The Short Version: Download and install a program named PS3Controller. Enable Bluetooth. The pairing code for PS3 controllers is “0000”. I had to connect via USB first to make it work. Read the entire post for additional issues. Note that I’ve only gone through this process using OS X Lion.
See an additional update regarding Mountain Lion and Lego Star Wars: The Complete Saga at the end of this post.
A while back I managed to get the PS2 version of Shadow of the Colossus working in an emulator for Windows. Using a different driver, not referenced to in this post, I was able to use the PS3 controller (at the time I was only able to get it work via USB).
Recently, I decided see if I could get a PS3 controller working in OS X Lion in order to use it with several different console emulators. This turned out to be relatively simple using a piece of software named PS3Contoller.
One benefit to using this driver is that it supports Bluetooth, which is the wireless protocol used by the PS3 controllers. I did have some issues getting it to connect when working in the OS X Bluetooth system preference. When I plugged the controller in the red LEDs flashed continuously but it wasn’t detected as a Bluetooth device. However, if I had the controller connected via USB and then hit the PS button while the Mac was looking for devices, it usually found it (the controller stops flashing once it connects).
The pairing code for PS3 controllers is the standard “0000”.
Note that in my case I had to connect it via USB first. Otherwise, it didn’t seem to detect it. In addition, it seems that each time I wanted to use the controller after shutting down the Mac or putting it into stand-by, I had to reconnect it via the Bluetooth system preference. However, once it was connected it stayed connected throughout that session of use.
If you’re planning to set this up within Bluetooth range of the PS3 then I recommend that you flip the power switch on the back to the OFF position. Otherwise, the PS3 will turn on when you hit the PS button on the controller.
I was able to have two PS3 controllers connected via Bluetooth at the same time. However, I wasn’t able to get Sixtyforce to detect two PS3 controllers at the same time (though I could connect a GameStop USB controller and a PS3 controller and use both for different players). I suspect that the ability to use two PS3 controllers for different players is determined by the program and not the driver.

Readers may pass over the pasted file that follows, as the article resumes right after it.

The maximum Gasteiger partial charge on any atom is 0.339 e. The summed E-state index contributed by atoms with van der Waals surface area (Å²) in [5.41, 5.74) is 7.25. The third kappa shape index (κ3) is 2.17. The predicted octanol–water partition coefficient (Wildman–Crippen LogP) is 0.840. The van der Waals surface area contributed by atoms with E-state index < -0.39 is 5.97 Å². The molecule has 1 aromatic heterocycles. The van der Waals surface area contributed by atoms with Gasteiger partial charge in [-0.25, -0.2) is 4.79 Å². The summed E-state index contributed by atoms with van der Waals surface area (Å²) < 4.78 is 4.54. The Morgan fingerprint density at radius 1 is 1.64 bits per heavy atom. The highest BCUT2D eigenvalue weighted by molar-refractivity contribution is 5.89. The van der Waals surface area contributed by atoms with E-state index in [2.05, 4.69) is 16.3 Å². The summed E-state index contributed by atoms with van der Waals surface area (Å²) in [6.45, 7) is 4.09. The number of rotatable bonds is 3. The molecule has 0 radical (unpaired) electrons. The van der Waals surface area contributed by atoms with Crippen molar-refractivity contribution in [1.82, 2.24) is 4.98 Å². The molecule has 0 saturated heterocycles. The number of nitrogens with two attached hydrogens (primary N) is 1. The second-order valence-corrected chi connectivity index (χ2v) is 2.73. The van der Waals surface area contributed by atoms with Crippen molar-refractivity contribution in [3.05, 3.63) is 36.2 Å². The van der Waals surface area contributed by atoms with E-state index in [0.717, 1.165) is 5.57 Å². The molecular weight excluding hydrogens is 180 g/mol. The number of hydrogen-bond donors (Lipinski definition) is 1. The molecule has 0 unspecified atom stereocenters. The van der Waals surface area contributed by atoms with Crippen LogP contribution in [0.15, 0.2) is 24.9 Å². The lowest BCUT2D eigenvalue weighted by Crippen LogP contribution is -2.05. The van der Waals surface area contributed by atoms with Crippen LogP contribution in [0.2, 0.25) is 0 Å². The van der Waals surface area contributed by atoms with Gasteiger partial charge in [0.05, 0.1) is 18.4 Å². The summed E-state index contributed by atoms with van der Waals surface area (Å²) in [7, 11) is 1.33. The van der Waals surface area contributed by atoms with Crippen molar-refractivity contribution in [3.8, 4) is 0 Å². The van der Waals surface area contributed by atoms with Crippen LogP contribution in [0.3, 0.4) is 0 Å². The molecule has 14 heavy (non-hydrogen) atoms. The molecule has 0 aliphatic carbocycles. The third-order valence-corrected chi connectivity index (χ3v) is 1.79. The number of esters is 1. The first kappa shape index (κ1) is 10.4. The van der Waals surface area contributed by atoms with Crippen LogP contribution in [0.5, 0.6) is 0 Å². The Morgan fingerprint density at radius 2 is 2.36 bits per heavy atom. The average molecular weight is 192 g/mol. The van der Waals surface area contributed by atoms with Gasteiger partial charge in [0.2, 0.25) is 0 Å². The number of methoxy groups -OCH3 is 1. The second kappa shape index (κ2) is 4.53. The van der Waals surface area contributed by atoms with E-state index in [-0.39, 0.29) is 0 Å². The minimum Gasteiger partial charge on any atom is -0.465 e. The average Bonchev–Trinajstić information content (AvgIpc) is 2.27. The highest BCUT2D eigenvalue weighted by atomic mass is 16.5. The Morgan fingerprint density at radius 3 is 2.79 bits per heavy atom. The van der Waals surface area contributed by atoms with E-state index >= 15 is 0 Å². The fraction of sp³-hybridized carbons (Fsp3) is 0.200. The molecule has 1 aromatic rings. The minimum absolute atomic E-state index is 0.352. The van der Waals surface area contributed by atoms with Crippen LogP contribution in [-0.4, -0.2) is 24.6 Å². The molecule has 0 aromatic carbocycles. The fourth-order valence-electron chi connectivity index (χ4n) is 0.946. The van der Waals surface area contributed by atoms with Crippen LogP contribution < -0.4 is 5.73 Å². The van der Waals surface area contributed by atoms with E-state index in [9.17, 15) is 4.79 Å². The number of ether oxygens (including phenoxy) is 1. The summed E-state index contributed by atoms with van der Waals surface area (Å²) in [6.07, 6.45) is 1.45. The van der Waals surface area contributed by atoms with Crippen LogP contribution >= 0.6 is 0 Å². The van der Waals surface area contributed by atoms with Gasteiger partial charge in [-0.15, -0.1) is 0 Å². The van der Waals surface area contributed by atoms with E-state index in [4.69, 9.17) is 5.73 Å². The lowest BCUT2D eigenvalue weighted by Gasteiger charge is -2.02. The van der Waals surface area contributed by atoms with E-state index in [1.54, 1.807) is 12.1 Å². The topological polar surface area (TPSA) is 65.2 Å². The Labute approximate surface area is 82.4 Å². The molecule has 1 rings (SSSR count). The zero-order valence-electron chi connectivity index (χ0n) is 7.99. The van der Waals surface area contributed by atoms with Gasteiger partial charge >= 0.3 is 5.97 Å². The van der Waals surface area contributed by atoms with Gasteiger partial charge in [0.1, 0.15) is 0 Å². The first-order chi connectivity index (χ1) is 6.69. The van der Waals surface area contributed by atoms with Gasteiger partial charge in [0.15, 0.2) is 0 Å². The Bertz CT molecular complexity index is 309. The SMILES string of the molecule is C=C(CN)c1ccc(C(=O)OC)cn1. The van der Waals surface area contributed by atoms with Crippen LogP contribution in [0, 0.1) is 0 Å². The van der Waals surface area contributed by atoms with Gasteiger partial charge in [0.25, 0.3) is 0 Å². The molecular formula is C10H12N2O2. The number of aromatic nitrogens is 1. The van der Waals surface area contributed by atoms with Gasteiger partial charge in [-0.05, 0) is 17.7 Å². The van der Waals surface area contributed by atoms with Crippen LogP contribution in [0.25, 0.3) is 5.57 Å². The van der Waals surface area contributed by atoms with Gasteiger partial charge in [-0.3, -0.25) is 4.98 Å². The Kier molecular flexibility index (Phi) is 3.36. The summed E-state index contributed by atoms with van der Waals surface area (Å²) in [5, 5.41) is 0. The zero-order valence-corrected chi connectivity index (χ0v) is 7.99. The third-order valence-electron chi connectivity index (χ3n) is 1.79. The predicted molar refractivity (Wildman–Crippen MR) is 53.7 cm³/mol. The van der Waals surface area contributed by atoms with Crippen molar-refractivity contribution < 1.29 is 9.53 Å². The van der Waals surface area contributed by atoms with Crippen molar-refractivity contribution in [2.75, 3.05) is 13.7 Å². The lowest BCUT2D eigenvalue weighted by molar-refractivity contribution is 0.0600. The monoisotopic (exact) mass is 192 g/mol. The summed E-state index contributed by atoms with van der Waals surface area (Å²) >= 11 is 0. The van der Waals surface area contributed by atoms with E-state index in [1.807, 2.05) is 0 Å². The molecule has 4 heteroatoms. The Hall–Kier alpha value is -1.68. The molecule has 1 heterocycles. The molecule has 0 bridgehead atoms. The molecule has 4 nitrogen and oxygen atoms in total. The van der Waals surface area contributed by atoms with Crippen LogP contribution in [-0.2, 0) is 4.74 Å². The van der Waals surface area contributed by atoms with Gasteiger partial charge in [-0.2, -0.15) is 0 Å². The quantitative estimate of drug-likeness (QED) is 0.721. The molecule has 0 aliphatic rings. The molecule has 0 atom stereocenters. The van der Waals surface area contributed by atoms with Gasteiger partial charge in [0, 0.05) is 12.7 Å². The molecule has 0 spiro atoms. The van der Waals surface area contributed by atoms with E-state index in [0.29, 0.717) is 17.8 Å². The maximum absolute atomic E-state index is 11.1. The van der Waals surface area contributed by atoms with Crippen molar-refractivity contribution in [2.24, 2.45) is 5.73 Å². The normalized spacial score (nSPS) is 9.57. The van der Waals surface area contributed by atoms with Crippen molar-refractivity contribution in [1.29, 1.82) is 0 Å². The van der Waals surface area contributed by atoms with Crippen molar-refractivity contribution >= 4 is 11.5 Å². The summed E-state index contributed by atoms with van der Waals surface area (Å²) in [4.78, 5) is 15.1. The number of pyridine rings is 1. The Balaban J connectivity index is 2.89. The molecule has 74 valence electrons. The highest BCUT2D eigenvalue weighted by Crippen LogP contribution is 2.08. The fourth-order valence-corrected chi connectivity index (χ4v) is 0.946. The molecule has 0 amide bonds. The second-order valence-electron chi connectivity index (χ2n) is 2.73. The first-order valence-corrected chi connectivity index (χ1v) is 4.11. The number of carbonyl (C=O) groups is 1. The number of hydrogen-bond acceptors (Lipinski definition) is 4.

Updated 09/30/2012: I recently purchased a new 13″ MacBook Pro. It came with a free upgrade to Mountain Lion, which I installed. Since this was a new system it hasn’t had any of the drivers/software installed that I’ve mentioned in this post.
It’s possible that Mountain Lion has built-in support for a PS3 controller, but I haven’t tested it with other software. However, I do know that I don’t need to install any software to use a PS3 controller (wired) with Lego Star Wars: The Complete Saga. The game detects the controller and works with it perfectly.
6 thoughts on “Using a PS3 Bluetooth Controller with a Mac”
This is super awesome! I am going to frys tmrw and picking up a controller. Do you know if the dual shock works in the games, i.e. call of duty ? Great idea! can’t wait to to try it out tomorrow!
I don’t know if the vibration works but I haven’t tried it. So far I’ve only played a handful of older console games using the PS3.
Force feedback does not work.
its asking me for the code but its not 0000 please help
I may not have used this on a more recent Mac yet. I searched in Google and found a forum post that may help you resolve the problem. It may be attributed to newer Bluetooth chipsets in more recent Macs. Try reading through this link, especially near the end: